The story in the Journal that morning had generated a flood of calls, but nothing useful. Just babble about UFOs, divine wrath, or Russian secret weapons. According to Jenny, nobody who’d called the Sheriff’s Department had anything better to offer.

“I found you.” The bald hulk from Monday sat down abruptly opposite Pershing, dressed in a sweater and jeans. The chair sunk under his weight. “I read your story, I can help. And you can help me.”

“Ah—which story?” God, he was huge. Dangerously huge. One hand slipped into her big shoulder purse and groped around for the can of Mace. “What’s your name?”

An agonized look crossed his face before he replied. “Eppy. Better just call me Eppy.”

“First name or last name, and how is it spelled?” She found the Mace and carefully kept it ready. It was probably irrational but—

“Just Eppy.” He laughed nervously. “It’s about the box, I know what was in it. Kalon kakon, the beautiful evil, it escaped when that man opened it.”

“It did?” Pershing began gauging escape routes—if retreat was an option, it was always better than confrontation—and whether anyone inside would help if she screamed. “Ah… what kind of evil?”

“Hope. Kalon kakon, the dream that looks so beautiful but ends very badly. You already know the box cannot be destroyed by the hand of man, it was in your story.”

“Hope. In a box.” That’s what I was trying to remember. “Like Pandora’s box in the myth?”

“I’m so glad you figured it out.” Eppy drew a big sigh of relief. “Yes, it’s her box. My wife, Pandora, the first beautiful evil. I’m her husband, the titan Epimetheus.” Oh god, he is crazy. Where the hell is the waiter? “The only way to seal hope up again is with the blood of kalos kagathos, the beautiful good. That’s you.”

“My blood.” Shit. Shit, shit, shit. “Mr.—er, Epimethius, do you mind if I uh, go inside and use the little girl’s room? It’ll just take a second.”

“No, of course not. I’ll wait right here until you get back.”

Yeah, you do that. Pershing ran inside, found the waiter, paid the bill, wondered what to do about the man who thought he was a Greek myth. He hadn’t threatened her exactly, hadn’t done anything cops would take as a danger sign but still… blood. But he says he knows about the box, that’s a good reason to catch him and question him right?

Keeping her eye on Epimetheus through the glass door to the deck, Pershing asked the waiter about the phone. Then Eppy jumped up, cringing in a way that looked ridiculous for a man of his bulk, and vanished down the stairs. A second later, the two old women from the wreck showed up with a third identical woman in tow. They followed in the big man’s wake.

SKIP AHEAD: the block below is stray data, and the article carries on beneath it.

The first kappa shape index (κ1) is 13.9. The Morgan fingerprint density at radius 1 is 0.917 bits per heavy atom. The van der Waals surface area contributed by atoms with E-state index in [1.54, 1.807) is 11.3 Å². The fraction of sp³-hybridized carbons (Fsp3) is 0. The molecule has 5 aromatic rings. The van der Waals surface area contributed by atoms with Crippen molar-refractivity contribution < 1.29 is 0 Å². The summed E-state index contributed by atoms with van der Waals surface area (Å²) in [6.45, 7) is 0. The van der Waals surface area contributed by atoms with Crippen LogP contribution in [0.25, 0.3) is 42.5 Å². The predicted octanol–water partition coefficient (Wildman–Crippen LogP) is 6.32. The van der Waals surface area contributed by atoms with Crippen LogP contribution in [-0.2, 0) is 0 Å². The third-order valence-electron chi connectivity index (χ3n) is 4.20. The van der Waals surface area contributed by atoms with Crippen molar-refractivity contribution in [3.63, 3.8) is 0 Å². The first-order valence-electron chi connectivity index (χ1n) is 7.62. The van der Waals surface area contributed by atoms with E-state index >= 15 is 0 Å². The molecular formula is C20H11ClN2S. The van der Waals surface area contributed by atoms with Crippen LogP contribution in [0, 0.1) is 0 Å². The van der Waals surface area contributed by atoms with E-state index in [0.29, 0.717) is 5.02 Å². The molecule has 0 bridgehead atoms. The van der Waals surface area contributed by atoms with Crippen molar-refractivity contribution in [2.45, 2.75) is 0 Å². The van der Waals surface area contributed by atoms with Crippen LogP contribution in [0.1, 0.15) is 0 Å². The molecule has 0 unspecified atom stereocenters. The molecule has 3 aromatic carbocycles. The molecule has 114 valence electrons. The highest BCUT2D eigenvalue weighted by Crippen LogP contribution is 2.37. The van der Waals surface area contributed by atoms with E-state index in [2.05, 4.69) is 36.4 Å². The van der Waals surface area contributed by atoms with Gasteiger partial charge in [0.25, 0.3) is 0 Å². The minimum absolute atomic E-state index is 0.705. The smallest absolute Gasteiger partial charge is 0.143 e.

Orbit-sml ><

“E pimetheus.” Jenny repeated. Fortunately she’d been there when Pershing called the sheriff. “Epimetheus the titan?”

“Do you know any others?” What kind of deputy is this? “I’m surprised you know the name.”

“Epimetheus, brother to Prometheus. AKA Afterthought, brother to Forethought. Read lots of that Greek stuff after I saw my first Hercules movie.”

“Any of them explain this beautiful evil/beautiful good stuff?”

“No, but maybe he just made that up, whatever makes his delusion work. You’re somewhere safe right?”

“I’m still at the Grill, but I’m heading home.”

“Wait, could he know where you live?”

“That’s just it, I’m P. Jackson in the phone book but Dad’s Pershing Jackson, and he’s home alone laughing at movies.”

“I’ll send a car by.”

“That’d be appreciated.” She’d thought about taking Dad to a hotel, but her father would veto that. “The weird thing is, if it were Pandora’s box, it would make sense. Hope was the last thing left in the box—”

“Pandora didn’t have a box of pralines, Pershing, and Greek myths aren’t walking around in Florida—or even Greece these days. Crazy people have very self-consistent stories, they’re just built on crap.”

“Yeah, I know, it’s just—” If Eppy were telling the truth, maybe my blood would get Dad back on chemo. “I’ll head home, thanks for taking this seriously.”

A deputy was parked on the curb when Pershing arrived, and assured her nobody had entered. Once inside, Pershing locked the door and called for Dad. “I know it’s early but I thought—”

“Pumpkin, would you come into the living room please? There’s someone I want you to meet.” At Dad’s words, Pershing froze, wondering if she should get the deputy. “They’re really very nice, not at all as furious as you’d expect.”

“They?” Pershing ran in, saw the three old women standing around Dad in his recliner. “How’d they get in here? Who are you?”